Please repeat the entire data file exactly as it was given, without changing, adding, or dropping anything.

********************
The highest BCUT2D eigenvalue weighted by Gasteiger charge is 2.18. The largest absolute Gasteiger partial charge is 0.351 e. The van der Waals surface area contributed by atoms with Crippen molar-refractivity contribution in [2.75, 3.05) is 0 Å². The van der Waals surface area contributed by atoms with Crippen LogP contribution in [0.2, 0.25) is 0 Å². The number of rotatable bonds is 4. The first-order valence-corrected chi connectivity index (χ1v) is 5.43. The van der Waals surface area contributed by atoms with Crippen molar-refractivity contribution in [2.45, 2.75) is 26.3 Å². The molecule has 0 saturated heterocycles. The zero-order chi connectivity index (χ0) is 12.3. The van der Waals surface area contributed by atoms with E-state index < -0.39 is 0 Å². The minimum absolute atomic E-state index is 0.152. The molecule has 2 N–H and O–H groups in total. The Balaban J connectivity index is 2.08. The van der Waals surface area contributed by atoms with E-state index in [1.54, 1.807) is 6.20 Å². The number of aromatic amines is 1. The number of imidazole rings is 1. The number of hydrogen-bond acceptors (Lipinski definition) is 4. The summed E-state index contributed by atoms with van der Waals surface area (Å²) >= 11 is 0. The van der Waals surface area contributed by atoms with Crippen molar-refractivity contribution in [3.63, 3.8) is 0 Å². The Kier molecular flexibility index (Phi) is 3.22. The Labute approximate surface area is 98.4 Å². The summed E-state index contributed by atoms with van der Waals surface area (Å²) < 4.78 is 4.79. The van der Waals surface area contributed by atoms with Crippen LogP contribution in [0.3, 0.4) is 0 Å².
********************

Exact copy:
The highest BCUT2D eigenvalue weighted by Gasteiger charge is 2.18. The largest absolute Gasteiger partial charge is 0.351 e. The van der Waals surface area contributed by atoms with Crippen molar-refractivity contribution in [2.75, 3.05) is 0 Å². The van der Waals surface area contributed by atoms with Crippen LogP contribution in [0.2, 0.25) is 0 Å². The number of rotatable bonds is 4. The first-order valence-corrected chi connectivity index (χ1v) is 5.43. The van der Waals surface area contributed by atoms with Crippen molar-refractivity contribution in [2.45, 2.75) is 26.3 Å². The molecule has 0 saturated heterocycles. The zero-order chi connectivity index (χ0) is 12.3. The van der Waals surface area contributed by atoms with E-state index < -0.39 is 0 Å². The minimum absolute atomic E-state index is 0.152. The molecule has 2 N–H and O–H groups in total. The Balaban J connectivity index is 2.08. The van der Waals surface area contributed by atoms with E-state index in [1.54, 1.807) is 6.20 Å². The number of aromatic amines is 1. The number of imidazole rings is 1. The number of hydrogen-bond acceptors (Lipinski definition) is 4. The summed E-state index contributed by atoms with van der Waals surface area (Å²) >= 11 is 0. The van der Waals surface area contributed by atoms with Crippen molar-refractivity contribution in [3.63, 3.8) is 0 Å². The Kier molecular flexibility index (Phi) is 3.22. The Labute approximate surface area is 98.4 Å². The summed E-state index contributed by atoms with van der Waals surface area (Å²) < 4.78 is 4.79. The van der Waals surface area contributed by atoms with Crippen LogP contribution in [0.3, 0.4) is 0 Å².